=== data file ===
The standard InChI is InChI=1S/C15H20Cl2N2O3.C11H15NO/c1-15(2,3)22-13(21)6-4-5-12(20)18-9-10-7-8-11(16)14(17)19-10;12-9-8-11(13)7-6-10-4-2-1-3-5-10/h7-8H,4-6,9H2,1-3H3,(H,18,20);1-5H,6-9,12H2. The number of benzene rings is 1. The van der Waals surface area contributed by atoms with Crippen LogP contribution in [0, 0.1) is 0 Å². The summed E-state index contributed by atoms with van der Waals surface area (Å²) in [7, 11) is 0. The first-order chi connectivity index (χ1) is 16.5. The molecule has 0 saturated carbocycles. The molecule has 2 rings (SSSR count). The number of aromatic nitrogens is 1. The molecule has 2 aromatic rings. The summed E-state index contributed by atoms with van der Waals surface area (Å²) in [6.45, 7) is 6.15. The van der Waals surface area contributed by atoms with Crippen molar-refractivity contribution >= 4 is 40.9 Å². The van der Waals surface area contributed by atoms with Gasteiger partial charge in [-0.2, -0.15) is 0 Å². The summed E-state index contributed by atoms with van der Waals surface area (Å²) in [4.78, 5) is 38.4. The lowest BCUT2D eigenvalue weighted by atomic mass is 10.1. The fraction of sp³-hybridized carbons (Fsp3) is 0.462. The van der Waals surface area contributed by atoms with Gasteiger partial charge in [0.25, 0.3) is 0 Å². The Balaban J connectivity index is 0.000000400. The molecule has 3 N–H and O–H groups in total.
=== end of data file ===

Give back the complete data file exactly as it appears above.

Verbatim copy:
The standard InChI is InChI=1S/C15H20Cl2N2O3.C11H15NO/c1-15(2,3)22-13(21)6-4-5-12(20)18-9-10-7-8-11(16)14(17)19-10;12-9-8-11(13)7-6-10-4-2-1-3-5-10/h7-8H,4-6,9H2,1-3H3,(H,18,20);1-5H,6-9,12H2. The number of benzene rings is 1. The van der Waals surface area contributed by atoms with Crippen LogP contribution in [0, 0.1) is 0 Å². The summed E-state index contributed by atoms with van der Waals surface area (Å²) in [7, 11) is 0. The first-order chi connectivity index (χ1) is 16.5. The molecule has 0 saturated carbocycles. The molecule has 2 rings (SSSR count). The number of aromatic nitrogens is 1. The molecule has 2 aromatic rings. The summed E-state index contributed by atoms with van der Waals surface area (Å²) in [6.45, 7) is 6.15. The van der Waals surface area contributed by atoms with Crippen molar-refractivity contribution >= 4 is 40.9 Å². The van der Waals surface area contributed by atoms with Gasteiger partial charge in [-0.2, -0.15) is 0 Å². The summed E-state index contributed by atoms with van der Waals surface area (Å²) in [4.78, 5) is 38.4. The lowest BCUT2D eigenvalue weighted by atomic mass is 10.1. The fraction of sp³-hybridized carbons (Fsp3) is 0.462. The van der Waals surface area contributed by atoms with Gasteiger partial charge in [0.25, 0.3) is 0 Å². The Balaban J connectivity index is 0.000000400. The molecule has 3 N–H and O–H groups in total.